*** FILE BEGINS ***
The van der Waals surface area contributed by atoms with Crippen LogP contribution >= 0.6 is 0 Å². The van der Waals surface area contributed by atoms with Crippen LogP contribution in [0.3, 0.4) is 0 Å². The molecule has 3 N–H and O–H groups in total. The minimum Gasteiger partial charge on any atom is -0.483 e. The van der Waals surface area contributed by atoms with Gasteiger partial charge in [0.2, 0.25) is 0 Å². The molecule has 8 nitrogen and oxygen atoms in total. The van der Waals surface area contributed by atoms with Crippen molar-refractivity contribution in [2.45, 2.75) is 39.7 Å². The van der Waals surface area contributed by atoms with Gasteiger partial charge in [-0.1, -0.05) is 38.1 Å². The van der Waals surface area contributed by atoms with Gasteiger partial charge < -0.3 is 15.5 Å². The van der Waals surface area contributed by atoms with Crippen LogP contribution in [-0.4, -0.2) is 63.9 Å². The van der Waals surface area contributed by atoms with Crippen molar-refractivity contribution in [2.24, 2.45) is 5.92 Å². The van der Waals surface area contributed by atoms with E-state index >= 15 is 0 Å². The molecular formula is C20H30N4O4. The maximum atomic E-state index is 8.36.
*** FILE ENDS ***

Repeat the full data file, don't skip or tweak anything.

The van der Waals surface area contributed by atoms with Crippen LogP contribution >= 0.6 is 0 Å². The van der Waals surface area contributed by atoms with Crippen LogP contribution in [0.3, 0.4) is 0 Å². The molecule has 3 N–H and O–H groups in total. The minimum Gasteiger partial charge on any atom is -0.483 e. The van der Waals surface area contributed by atoms with Gasteiger partial charge in [0.2, 0.25) is 0 Å². The molecule has 8 nitrogen and oxygen atoms in total. The van der Waals surface area contributed by atoms with Crippen molar-refractivity contribution in [2.45, 2.75) is 39.7 Å². The van der Waals surface area contributed by atoms with Gasteiger partial charge in [-0.1, -0.05) is 38.1 Å². The van der Waals surface area contributed by atoms with Gasteiger partial charge < -0.3 is 15.5 Å². The van der Waals surface area contributed by atoms with Crippen LogP contribution in [-0.4, -0.2) is 63.9 Å². The van der Waals surface area contributed by atoms with Crippen molar-refractivity contribution in [2.24, 2.45) is 5.92 Å². The van der Waals surface area contributed by atoms with E-state index >= 15 is 0 Å². The molecular formula is C20H30N4O4. The maximum atomic E-state index is 8.36.